Latin America and Caribbean record solid economic growth figures, UN reports
Economic growth for 2008 did not match the nearly 6 per cent expansion recorded last year, but GDP per capita is forecasted to increase by 3 per cent in the region for the fifth consecutive year, marking the first time this has happened in four decades.
The “Economic Survey of Latin America and the Caribbean 2007-2008, Macroeconomic policy and volatility,” which was released yesterday, also noted that unemployment has steadily fallen every year since 2003, decreasing from 8 per cent in 2007 to an estimated 7.5 per cent this year.
Also continuing to drop is the poverty rate, which has been slashed by over 9 per cent since 2002, propelled by economic growth, falling joblessness, higher quality employment and improved non-wage income, such as remittances.
The UN Economic Commission for Latin America and the Caribbean (ECLAC) said that the region will not be immune to the current global market turmoil, but it will be better able to weather the storm due to its economic strength.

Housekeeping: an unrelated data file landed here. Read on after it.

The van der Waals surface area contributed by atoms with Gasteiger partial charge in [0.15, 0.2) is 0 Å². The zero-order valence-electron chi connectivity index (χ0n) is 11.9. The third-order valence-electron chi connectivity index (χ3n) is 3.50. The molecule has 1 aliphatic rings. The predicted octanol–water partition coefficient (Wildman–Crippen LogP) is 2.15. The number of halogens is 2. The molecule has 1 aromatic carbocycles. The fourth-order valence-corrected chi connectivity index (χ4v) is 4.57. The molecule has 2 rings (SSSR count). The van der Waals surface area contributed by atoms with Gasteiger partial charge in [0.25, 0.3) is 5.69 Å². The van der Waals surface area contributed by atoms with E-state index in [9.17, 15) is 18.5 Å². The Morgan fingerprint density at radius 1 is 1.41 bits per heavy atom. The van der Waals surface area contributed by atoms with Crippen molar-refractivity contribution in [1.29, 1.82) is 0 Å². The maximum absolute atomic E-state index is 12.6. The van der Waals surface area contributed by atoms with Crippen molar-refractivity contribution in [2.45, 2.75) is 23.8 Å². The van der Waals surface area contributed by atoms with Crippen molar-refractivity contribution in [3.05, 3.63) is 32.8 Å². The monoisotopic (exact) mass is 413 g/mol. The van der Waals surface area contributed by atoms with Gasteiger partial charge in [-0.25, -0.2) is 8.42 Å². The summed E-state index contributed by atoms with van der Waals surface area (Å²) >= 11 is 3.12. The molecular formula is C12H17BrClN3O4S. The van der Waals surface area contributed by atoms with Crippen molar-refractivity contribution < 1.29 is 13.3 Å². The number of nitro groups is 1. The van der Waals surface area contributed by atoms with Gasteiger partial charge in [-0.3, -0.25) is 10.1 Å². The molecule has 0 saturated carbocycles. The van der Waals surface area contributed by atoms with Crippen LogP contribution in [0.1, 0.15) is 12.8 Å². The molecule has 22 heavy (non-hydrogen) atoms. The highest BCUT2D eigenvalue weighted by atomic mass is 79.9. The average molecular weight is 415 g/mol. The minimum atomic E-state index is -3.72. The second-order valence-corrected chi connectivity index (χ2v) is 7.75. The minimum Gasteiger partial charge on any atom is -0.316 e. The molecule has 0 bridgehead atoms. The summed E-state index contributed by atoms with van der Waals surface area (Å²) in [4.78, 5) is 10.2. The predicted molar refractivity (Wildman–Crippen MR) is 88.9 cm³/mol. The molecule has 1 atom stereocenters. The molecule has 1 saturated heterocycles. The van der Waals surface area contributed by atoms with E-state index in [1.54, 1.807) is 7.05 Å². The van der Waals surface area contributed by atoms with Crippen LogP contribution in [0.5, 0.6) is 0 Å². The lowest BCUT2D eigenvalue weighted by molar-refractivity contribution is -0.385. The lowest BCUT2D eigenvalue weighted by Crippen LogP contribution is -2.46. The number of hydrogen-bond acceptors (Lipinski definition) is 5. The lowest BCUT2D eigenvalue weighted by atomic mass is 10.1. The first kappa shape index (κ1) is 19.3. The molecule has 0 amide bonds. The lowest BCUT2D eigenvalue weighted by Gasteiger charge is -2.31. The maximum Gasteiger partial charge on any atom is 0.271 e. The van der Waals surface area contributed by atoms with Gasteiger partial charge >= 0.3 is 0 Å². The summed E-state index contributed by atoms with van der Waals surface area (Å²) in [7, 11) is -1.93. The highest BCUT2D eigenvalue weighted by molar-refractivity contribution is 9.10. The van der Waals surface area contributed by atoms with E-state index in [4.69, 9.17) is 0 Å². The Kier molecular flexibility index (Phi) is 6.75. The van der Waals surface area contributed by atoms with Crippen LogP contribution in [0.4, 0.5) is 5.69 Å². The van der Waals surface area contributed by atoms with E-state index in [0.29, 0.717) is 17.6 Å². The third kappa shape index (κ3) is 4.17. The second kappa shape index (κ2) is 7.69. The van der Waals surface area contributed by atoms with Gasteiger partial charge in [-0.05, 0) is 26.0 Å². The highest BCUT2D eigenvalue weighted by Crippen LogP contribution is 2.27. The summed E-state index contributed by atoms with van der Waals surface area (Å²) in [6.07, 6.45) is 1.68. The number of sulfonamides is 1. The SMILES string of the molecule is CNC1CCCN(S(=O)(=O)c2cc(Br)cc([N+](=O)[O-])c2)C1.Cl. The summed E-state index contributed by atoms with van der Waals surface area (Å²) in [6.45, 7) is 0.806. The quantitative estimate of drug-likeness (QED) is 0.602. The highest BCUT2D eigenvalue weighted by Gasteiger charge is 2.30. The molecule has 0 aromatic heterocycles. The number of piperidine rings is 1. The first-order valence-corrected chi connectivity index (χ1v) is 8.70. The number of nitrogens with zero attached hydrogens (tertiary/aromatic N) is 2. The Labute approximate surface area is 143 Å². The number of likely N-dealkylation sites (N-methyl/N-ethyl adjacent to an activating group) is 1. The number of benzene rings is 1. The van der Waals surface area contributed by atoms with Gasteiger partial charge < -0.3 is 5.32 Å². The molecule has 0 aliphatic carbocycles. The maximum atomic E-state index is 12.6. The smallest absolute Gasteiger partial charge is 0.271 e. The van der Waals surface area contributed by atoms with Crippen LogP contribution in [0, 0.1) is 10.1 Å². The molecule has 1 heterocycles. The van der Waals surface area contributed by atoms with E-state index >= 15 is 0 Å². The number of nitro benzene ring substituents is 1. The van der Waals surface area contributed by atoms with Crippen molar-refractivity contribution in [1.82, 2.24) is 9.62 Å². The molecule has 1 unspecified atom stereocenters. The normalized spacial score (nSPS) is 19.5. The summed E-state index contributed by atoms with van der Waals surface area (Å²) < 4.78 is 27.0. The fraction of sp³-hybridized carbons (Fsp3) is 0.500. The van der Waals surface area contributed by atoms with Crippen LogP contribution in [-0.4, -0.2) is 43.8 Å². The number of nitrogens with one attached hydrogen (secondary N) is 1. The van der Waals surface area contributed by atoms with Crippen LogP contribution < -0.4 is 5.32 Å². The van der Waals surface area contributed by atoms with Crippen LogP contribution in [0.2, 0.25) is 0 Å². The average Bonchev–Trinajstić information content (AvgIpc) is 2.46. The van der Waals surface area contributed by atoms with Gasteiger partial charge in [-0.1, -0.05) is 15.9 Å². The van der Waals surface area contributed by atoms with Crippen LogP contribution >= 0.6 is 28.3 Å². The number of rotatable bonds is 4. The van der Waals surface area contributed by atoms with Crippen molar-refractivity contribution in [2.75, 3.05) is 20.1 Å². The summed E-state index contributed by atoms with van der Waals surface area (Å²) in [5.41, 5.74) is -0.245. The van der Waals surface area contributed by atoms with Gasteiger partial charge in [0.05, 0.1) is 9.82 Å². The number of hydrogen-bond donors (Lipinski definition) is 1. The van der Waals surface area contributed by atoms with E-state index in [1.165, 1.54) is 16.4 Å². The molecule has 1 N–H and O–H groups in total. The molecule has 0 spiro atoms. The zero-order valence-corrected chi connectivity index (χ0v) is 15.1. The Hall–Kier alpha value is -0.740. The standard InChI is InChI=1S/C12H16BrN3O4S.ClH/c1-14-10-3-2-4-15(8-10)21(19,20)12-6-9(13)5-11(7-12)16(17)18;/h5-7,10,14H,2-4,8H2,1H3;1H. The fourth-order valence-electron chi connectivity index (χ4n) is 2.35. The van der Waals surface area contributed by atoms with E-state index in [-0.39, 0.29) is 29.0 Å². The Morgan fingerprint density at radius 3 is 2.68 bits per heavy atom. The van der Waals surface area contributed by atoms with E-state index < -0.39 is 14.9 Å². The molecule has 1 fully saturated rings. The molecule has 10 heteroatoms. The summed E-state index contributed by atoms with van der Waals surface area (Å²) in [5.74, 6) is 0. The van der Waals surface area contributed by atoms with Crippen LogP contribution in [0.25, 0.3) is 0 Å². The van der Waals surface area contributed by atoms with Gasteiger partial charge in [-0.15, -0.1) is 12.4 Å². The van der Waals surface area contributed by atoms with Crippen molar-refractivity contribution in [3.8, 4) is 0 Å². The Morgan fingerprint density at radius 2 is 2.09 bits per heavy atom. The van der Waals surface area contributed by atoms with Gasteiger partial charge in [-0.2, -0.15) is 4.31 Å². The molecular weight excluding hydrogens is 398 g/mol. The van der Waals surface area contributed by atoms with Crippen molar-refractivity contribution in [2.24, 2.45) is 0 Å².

Thanks to GDP surpluses, the area’s governments have been able to earmark more resources for public investment and social spending, as well as create bulwarks in case of economic turbulence in the future.
Additionally, the region’s countries have substantially cut back their public debt, dropping from 36 per cent of GDP in 2006 to 33 per cent of GDP last year.
However, the report cautioned that rising inflation rates, as well as soaring food and oil prices, could slow the area’s stellar growth, which it predicted will continue next year, albeit at a lower pace of 4 per cent.